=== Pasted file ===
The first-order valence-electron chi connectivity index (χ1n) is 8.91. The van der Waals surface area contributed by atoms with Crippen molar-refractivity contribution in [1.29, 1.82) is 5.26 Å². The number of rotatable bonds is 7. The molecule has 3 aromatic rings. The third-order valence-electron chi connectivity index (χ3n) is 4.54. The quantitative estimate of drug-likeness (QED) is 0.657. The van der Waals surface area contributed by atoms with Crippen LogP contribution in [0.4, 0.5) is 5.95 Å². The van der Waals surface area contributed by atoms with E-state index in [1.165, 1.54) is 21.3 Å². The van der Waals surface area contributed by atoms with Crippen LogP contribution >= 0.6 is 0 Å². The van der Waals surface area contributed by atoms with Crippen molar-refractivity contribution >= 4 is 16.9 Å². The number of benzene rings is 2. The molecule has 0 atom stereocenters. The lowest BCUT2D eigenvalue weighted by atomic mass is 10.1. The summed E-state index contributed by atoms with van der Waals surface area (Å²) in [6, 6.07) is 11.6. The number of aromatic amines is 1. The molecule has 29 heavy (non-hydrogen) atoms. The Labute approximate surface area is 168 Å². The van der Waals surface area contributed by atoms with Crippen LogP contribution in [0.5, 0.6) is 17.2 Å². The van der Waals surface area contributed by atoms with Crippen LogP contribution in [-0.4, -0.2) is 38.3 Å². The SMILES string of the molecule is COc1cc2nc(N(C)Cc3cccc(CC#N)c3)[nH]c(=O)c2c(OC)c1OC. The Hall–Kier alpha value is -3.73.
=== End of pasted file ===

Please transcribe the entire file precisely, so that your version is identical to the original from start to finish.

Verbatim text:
The first-order valence-electron chi connectivity index (χ1n) is 8.91. The van der Waals surface area contributed by atoms with Crippen molar-refractivity contribution in [1.29, 1.82) is 5.26 Å². The number of rotatable bonds is 7. The molecule has 3 aromatic rings. The third-order valence-electron chi connectivity index (χ3n) is 4.54. The quantitative estimate of drug-likeness (QED) is 0.657. The van der Waals surface area contributed by atoms with Crippen LogP contribution in [0.4, 0.5) is 5.95 Å². The van der Waals surface area contributed by atoms with E-state index in [1.165, 1.54) is 21.3 Å². The van der Waals surface area contributed by atoms with Crippen LogP contribution >= 0.6 is 0 Å². The van der Waals surface area contributed by atoms with Crippen molar-refractivity contribution >= 4 is 16.9 Å². The number of benzene rings is 2. The molecule has 0 atom stereocenters. The lowest BCUT2D eigenvalue weighted by atomic mass is 10.1. The summed E-state index contributed by atoms with van der Waals surface area (Å²) in [6, 6.07) is 11.6. The number of aromatic amines is 1. The molecule has 29 heavy (non-hydrogen) atoms. The Labute approximate surface area is 168 Å². The van der Waals surface area contributed by atoms with Crippen LogP contribution in [0.5, 0.6) is 17.2 Å². The van der Waals surface area contributed by atoms with Crippen LogP contribution in [-0.4, -0.2) is 38.3 Å². The SMILES string of the molecule is COc1cc2nc(N(C)Cc3cccc(CC#N)c3)[nH]c(=O)c2c(OC)c1OC. The Hall–Kier alpha value is -3.73.